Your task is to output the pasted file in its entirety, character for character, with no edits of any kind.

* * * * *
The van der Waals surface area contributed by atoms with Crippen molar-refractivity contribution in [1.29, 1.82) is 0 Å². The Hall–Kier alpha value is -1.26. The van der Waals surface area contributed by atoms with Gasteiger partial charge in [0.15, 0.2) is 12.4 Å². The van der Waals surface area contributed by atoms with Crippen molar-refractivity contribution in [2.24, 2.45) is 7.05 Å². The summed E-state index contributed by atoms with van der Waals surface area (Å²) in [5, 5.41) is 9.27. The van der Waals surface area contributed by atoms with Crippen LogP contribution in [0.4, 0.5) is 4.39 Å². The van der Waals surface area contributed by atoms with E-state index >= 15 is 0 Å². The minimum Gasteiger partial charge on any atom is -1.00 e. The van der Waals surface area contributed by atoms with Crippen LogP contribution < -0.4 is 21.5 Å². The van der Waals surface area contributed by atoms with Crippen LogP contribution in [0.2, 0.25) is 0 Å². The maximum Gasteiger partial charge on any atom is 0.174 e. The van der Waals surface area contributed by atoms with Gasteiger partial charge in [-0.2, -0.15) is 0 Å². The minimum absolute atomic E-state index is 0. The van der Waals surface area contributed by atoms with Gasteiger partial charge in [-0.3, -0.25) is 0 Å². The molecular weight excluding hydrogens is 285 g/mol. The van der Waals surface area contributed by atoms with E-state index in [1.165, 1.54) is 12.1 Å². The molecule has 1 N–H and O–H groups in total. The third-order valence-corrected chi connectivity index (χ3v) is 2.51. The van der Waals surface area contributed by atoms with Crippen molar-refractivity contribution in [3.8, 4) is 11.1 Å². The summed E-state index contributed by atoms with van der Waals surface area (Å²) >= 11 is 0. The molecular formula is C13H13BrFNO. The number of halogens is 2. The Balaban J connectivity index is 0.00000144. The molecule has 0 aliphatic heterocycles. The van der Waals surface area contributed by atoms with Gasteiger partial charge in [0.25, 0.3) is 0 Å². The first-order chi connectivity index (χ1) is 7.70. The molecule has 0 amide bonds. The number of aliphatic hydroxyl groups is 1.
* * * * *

The van der Waals surface area contributed by atoms with Crippen molar-refractivity contribution in [1.29, 1.82) is 0 Å². The Hall–Kier alpha value is -1.26. The van der Waals surface area contributed by atoms with Gasteiger partial charge in [0.15, 0.2) is 12.4 Å². The van der Waals surface area contributed by atoms with Crippen molar-refractivity contribution in [2.24, 2.45) is 7.05 Å². The summed E-state index contributed by atoms with van der Waals surface area (Å²) in [5, 5.41) is 9.27. The van der Waals surface area contributed by atoms with Crippen LogP contribution in [0.4, 0.5) is 4.39 Å². The van der Waals surface area contributed by atoms with E-state index >= 15 is 0 Å². The minimum Gasteiger partial charge on any atom is -1.00 e. The van der Waals surface area contributed by atoms with Crippen LogP contribution < -0.4 is 21.5 Å². The van der Waals surface area contributed by atoms with Crippen LogP contribution in [0.2, 0.25) is 0 Å². The maximum Gasteiger partial charge on any atom is 0.174 e. The van der Waals surface area contributed by atoms with Gasteiger partial charge in [-0.2, -0.15) is 0 Å². The minimum absolute atomic E-state index is 0. The van der Waals surface area contributed by atoms with Gasteiger partial charge in [-0.3, -0.25) is 0 Å². The molecular weight excluding hydrogens is 285 g/mol. The van der Waals surface area contributed by atoms with E-state index in [1.165, 1.54) is 12.1 Å². The molecule has 1 N–H and O–H groups in total. The third-order valence-corrected chi connectivity index (χ3v) is 2.51. The van der Waals surface area contributed by atoms with Crippen molar-refractivity contribution in [3.8, 4) is 11.1 Å². The summed E-state index contributed by atoms with van der Waals surface area (Å²) >= 11 is 0. The molecular formula is C13H13BrFNO. The number of halogens is 2. The Balaban J connectivity index is 0.00000144. The molecule has 0 aliphatic heterocycles. The van der Waals surface area contributed by atoms with Gasteiger partial charge in [0.25, 0.3) is 0 Å². The first-order chi connectivity index (χ1) is 7.70. The molecule has 0 amide bonds. The number of aliphatic hydroxyl groups is 1.